“He’s making a list and checking it twice. He’s going to find out who’s naughty or nice… performance evaluations are…” Coming to town? Indeed. The end of year is not only holiday season, but also the time of year when a number of employers complete performance evaluations of their employees.

Just like gift giving, the evaluation process is time consuming and for many, about as much fun as a trip to the mall on Black Friday. However, evaluations—if done right—are essential to companies in various ways such as identifying and logging an employee’s performance, advising an employee on goals for the coming year, or even serving as key evidence in a company’s defense of a legal claim brought by a terminated employee.

Check this handy checklist in preparing yourself, your HR department, or your managers in the performance review process:

  • Spend time training managers on how to use the company’s evaluation form. The best form in the world is not necessarily user friendly.
  • Only include honest, accurate assessments, even if that means providing unfavorable feedback. Written comments should match any numerical rating. For example, an employee cannot be “3 – meets expectations” in attendance if the written comments note that the employee is consistently tardy.
  • Evaluate the entire time period covered by the evaluation, not just the last two months. If the employee has unsatisfactory performance for July-October, but then improves in November and December, the evaluation should reference both levels of performance. Do not just rate the employee on the last two months to “encourage” the continued improved performance.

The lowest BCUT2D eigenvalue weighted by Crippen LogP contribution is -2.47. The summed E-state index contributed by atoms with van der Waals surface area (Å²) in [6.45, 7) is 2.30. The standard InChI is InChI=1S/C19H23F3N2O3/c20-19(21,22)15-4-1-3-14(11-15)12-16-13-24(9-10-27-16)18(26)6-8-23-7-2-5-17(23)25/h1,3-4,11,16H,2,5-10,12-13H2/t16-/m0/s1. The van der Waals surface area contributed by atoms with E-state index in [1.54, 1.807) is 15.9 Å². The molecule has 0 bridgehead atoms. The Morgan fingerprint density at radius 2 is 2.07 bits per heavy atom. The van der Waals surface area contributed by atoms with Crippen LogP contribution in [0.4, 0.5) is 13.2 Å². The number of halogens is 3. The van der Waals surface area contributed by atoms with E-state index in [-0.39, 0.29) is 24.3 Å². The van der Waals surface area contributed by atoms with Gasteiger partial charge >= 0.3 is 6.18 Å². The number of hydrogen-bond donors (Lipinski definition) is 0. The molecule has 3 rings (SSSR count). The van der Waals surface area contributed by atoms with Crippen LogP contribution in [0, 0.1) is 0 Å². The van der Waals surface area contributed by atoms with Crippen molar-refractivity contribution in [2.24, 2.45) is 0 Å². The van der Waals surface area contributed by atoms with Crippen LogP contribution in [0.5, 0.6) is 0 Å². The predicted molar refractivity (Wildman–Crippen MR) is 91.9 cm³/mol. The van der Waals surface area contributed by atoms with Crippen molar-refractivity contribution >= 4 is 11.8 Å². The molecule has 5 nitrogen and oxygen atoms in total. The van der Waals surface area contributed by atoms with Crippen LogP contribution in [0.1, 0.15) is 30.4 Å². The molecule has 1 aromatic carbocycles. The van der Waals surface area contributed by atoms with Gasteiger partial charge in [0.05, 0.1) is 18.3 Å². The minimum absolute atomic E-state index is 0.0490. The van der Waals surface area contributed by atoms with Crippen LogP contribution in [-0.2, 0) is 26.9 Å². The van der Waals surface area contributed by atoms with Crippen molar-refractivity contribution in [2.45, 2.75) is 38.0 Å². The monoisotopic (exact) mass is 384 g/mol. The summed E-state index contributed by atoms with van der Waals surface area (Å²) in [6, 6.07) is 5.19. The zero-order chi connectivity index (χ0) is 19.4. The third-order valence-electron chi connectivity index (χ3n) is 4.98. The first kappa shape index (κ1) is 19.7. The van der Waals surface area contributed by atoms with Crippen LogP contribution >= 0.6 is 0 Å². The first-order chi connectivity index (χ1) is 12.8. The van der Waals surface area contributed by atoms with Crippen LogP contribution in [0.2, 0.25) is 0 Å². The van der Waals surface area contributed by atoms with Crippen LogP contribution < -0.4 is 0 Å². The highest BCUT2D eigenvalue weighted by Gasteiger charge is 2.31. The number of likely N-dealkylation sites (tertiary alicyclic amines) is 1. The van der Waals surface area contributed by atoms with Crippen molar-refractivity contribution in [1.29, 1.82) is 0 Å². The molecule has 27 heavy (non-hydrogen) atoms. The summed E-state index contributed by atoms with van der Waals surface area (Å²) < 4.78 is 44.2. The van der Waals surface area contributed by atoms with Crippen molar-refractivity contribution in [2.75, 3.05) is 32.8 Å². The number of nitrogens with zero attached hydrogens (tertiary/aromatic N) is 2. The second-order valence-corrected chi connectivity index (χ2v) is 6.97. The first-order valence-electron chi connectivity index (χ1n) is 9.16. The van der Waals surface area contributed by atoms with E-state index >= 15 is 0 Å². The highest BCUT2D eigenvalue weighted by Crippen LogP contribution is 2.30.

• Rate the employee on job duties, satisfaction of the review period’s goals, and any relevant behaviors (such as recognizing the employee who works to keep the team’s morale high, or admonishing the employee whose behavior lowers team morale). Provide specific examples where possible, especially when being critical of an employee’s behavior.
  • Do not “save up” issues to put in the performance evaluation. Employees should not be surprised by their evaluation comments or ratings. This means you should make certain that employees receive performance feedback periodically throughout the period of time covered by the evaluation.
  • Encourage employee feedback. Ideally, the performance evaluation meeting with the employee would be a conversation. Ask the employee to provide feedback on the evaluation’s positive and negative points while the evaluation is delivered. Also allow the employee an opportunity to respond to the evaluation in writing. If the employee does provide feedback, consider responding to the employee’s concerns in writing or make a note on the employee’s file as to how you addressed the issue.
  • Create an action plan. The evaluator and the employee should discuss goals for the next evaluation period and, if needed, steps to address the areas for improvement. The action plan should be realistic, both in content and timing.

Wishing you and your employees a happy, healthy, and hopefully positive holiday season!